Dixie Noir is a detective yarn that doesn’t pull any punches, beginning in medias res of a cold-blooded murder somewhere in Montgomery, Alabama. Protagonist Ennis Skinner is a man with little to lose who is bent on “making amends” by any means necessary. The novel is populated by quick-fire dialogue, a liberal application of street nicknames, femme fatales, and seedy criminals, but it is Ennis’s earnest search for redemption that elevates this gritty classic noir tale of sex and betrayal, murder and mayhem, to a believable journey of self-discovery. Behind it all lurks Montgomery, a city of stultifying heat and just-barely-repressed racial hatred.
Ennis is an ex-con returned to the city of his misspent youth with a laundry list of wrongs he intends to right. Yet the moment he gets out, both his criminal past and Montgomery’s own slew of restless ghosts come calling, launching Ennis on a mission to find and save the mentally impaired teen daughter of a deceased lover. Through it all, he navigates a landscape of crooked politicians, two-faced friends, incestuous fathers, warped cops, thugs, and short order cooks-but most of all his own past of failure, addiction, and sex.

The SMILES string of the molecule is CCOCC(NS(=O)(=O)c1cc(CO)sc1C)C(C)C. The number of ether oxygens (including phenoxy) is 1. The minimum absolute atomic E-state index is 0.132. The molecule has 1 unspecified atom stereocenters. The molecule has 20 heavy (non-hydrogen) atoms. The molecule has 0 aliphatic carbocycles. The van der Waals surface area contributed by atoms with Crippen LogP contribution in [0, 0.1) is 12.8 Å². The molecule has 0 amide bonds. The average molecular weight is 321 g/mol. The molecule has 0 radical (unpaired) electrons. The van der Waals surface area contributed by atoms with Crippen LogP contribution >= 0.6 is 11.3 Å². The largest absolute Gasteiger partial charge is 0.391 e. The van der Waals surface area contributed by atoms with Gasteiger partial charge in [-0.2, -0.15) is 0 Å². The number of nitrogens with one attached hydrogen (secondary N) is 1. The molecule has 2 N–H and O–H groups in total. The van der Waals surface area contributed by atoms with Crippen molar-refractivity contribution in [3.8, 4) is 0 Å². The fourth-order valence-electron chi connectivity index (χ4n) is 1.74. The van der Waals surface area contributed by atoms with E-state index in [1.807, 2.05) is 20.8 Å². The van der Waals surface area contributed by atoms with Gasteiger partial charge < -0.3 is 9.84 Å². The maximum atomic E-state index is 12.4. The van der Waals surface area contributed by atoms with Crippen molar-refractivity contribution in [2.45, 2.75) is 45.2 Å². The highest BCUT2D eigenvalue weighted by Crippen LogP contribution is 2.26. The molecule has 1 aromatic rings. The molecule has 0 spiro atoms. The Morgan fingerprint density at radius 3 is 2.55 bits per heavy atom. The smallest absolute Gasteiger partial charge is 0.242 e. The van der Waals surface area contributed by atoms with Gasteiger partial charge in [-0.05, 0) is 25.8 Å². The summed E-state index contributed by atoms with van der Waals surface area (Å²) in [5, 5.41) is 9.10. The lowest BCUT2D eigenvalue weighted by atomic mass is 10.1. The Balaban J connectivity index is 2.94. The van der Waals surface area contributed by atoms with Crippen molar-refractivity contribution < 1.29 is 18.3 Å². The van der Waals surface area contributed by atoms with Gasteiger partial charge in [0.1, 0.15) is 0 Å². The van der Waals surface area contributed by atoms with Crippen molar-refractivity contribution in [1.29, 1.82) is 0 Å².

Each brilliant character distinguishes itself with a set of simmering passions and obsessions. Carrying their unique but always somewhat dangerous pasts close behind, this cast moves within a history-rich city that is flooded with its own ghosts. Perhaps Montgomery itself is the most important character in Dixie Noir-so fraught is it with memories of racial conflict and conflagration that it seems to infect its inhabitants, its politics, and even its sweltering climate.
Curnutt deftly produces the distinct language of the noir; his characters run the gamut from Raymond Chandleresque femme fatales to urban-hip meth dealers. An F. Scott Fitzgerald devotee, Curnutt infused the character of Red with a liberal dose of Zelda Fitzgerald. Each character has a way with words that borders at times on the campy, but Curnutt avoids that territory with believable emotions and motives for his characters.
Curnutt’s first book, Breathing Out the Ghost, received critical acclaim and won the 2008 Best Books of Indiana Award for Fiction. Readers who aren’t squeamish about sex, violence, and drug use will find Dixie Noir to be a quick, gritty read. (November) Leia Menlove